Each panellist was given five minutes to address the questions set. We were encouraged to set out a manifesto and expected to be be controversial. Our time on the soapbox was followed by questions from the audience, which ranged from the role of predator control in conservation to what we can apply to higher education from the skills that underpin nature-writing. It was heady, impassioned stuff, with many a furrowed brow.
It may disappoint our chair that I don't have a nature-writing manifesto. I don't write to directly influence conservation practice. I don't harbour any grand expectation of changing the world.
But I would quite like to change a little bit of your world. And yours. And his. And hers.
Through my writing, I aim to encourage you to head out into the real world – the one you smell and touch rather than view remotely on plasma – and to experience for yourself what I have just experienced.
I want my writing to encourage you to love nature – particularly something that you hadn't previously appreciated. I would rather write about – and encourage you to love – Norfolk's dune tiger-beetles than India's Tigers. I would rather champion the underdogs that are Emperor moths than done-to-death Monarch butterflies.
Why? Because if you love what I love, and if he loves what she loves, and if we all love the same thing, then a lot of us will all want that thing to continue to exist.
And if enough of us say that we want this, then The People Who Decide Things might hear us, might listen and might do what needs to be done to safeguard that beetle or moth.
First up, much nature-writing is about the everyday, the tangible, the accessible, the local. Think Claxton by Mark Cocker, or The Blackbird Dairies by Karen Lloyd.
Second, unlike a fast-moving TV show, a book grants me the mental space to immerse myself in the writer's world, to see what they see and feel how they feel.
Reading about nature excites me, moves me and inspires me to go and have an equivalent experience myself.
My reasons for writing about nature and landscape are the mirror-image of why I read nature books.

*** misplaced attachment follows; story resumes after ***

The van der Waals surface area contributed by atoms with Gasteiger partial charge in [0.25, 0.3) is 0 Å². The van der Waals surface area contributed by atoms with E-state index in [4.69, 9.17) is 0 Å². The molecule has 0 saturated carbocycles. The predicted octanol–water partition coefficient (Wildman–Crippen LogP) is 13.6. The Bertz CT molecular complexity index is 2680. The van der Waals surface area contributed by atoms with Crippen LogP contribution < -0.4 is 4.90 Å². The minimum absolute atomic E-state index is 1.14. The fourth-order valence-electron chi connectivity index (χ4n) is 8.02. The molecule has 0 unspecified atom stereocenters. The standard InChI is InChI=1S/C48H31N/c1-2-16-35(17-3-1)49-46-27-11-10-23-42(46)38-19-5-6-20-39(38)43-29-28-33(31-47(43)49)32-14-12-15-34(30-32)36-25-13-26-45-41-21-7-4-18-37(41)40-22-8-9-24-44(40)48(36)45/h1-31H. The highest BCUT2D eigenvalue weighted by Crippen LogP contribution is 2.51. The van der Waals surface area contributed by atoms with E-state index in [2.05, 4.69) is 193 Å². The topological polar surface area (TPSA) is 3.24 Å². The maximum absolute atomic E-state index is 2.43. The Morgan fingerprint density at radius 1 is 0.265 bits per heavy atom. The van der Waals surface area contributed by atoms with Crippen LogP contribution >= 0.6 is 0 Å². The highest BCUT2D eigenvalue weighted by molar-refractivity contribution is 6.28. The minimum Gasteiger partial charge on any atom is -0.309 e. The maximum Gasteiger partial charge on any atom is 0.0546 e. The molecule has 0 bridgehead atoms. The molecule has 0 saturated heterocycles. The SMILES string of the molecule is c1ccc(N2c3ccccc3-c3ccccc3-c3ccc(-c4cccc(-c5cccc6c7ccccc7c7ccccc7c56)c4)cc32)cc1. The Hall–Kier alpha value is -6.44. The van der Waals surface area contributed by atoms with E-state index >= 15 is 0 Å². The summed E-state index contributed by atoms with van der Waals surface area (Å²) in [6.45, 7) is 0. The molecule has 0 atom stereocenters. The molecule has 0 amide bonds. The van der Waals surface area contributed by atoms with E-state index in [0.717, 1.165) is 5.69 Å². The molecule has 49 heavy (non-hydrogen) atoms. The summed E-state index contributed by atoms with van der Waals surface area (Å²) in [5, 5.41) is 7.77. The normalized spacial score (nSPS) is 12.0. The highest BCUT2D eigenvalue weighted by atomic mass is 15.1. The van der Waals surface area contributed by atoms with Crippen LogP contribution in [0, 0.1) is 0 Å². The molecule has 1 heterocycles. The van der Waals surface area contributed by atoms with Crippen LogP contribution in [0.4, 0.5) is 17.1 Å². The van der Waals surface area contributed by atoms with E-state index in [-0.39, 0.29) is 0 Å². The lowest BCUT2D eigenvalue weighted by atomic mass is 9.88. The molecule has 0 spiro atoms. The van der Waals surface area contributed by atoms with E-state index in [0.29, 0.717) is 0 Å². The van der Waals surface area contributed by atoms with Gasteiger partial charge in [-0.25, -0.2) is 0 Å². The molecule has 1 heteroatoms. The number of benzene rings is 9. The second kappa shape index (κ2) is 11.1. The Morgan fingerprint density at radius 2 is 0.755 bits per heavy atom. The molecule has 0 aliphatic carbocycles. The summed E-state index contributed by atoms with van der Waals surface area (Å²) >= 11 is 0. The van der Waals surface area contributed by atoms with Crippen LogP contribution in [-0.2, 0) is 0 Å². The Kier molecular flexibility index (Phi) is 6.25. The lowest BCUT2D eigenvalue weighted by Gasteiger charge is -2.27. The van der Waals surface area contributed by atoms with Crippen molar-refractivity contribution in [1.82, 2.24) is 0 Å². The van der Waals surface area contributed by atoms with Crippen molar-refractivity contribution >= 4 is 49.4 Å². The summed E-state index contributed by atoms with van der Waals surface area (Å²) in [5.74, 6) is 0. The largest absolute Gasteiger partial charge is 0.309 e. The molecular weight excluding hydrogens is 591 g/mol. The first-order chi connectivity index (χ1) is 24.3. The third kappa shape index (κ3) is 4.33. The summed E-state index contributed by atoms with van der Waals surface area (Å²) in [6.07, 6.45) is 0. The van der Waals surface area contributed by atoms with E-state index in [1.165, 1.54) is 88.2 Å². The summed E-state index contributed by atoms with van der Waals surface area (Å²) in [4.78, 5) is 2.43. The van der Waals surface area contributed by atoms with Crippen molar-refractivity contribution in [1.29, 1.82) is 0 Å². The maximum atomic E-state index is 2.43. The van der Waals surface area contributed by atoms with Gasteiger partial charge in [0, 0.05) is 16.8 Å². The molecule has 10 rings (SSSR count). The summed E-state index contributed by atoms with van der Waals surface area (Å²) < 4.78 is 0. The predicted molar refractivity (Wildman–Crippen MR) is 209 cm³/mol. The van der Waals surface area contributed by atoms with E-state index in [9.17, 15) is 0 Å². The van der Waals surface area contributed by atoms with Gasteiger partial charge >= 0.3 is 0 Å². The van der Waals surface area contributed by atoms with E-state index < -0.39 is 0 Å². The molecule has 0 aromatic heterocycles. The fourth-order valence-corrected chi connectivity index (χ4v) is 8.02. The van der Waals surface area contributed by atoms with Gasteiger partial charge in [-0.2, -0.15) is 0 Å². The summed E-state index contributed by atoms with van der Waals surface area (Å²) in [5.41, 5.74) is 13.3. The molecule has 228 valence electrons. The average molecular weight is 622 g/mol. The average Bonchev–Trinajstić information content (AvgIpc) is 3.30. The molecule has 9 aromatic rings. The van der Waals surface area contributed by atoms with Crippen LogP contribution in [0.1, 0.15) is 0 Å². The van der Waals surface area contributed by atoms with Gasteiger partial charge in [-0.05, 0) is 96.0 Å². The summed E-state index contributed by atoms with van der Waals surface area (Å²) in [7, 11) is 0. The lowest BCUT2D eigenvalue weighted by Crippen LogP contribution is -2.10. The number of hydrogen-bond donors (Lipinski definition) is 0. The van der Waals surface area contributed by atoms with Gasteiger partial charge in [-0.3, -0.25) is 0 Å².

I write because I have been excited, moved or inspired by something I have observed or learnt – and because I want to excite, move or inspire you too.
I doubt that dune tiger-beetles or emperor moths will ever star on Springwatch, let alone Planet Earth.
But that's absolutely not to say that I consider TV documentaries to be worthless. Far from it. They are invaluable precisely because so many people watch them.
That's why I went on Springwatch Unsprung. It was an opportunity to celebrate Britain's lesser known but utterly brilliant wildlife with a million people – two or three orders of magnitude more than read my magazine columns or books.
My writing will never directly change conservation practice or environmental policy – but Blue Planet II already has through its strident messaging about plastics.
So if you want the world to change, watch nature documentaries. And then talk about them and tweet about them incessantly.
But if you want your individual world to change – with the chance of something good for conservation happening as well – then nature-writing is better placed to assist you than TV ever will be.
Here is my initial contribution to the debate - hammed up in places and intended to prompt discussion.
A confession. I'm not actually brilliantly placed to compare the worth of nature-writing with that ofwildlife documentaries.
Because – shock-horror – unlike the 14m people who enjoyed Blue Planet II last year, I shun nature documentaries.
Two years ago Chris Packham invited me to appear on Springwatch Unsprung. I'd never heard of Unsprung and (unlike 2 million people) barely watch Springwatch.
So what's my problem with nature TV – and why did I nevertheless accept the BBC invitation to talk – ironically about my new book on British wildlife?
My main grumble (and I have several) with nature documentaries is that they excel by showing you what you can't feasibly see for yourself.
That snow leopard chase down a sheer cliff. The birds of paradise display in the rainforest canopy. Amazing behaviour, in spectacular close-up.
But – as we know from the behind-the-scenes bit ending many documentaries – it's not until the final hour of the final day of a shoot lasting six weeks that the desired action sequence is secured.
I can't afford to exchange six weeks of my life for a 30-second-long experience. I will never witness for myself what I'm seeing on TV. Accordingly, for me, it's just not real. It happens, but not to me. And I want to experience wildlife myself.
Reading a book about nature, however, absolutely does make things real for me.
This was followed by a panel debate ('The Festival Debate', no less) featuring nature-writers Jean McNeil, Karen Lloyd, Laurence Rose and myself. Jos Smith (UEA) chaired. The debate was concerned with "exploring the role of nature writing TODAY – what is the relationship between nature writing and conservation practice, what does it offer over television documentaries like Blue Planet and social media campaigning, and how important is it to the way we view nature into the future?" We might, said Jos, "add to this a question about what form nature writing might/should take - celebration? elegy? activism? how do we balance these complex emotions in a landscape under so much pressure?"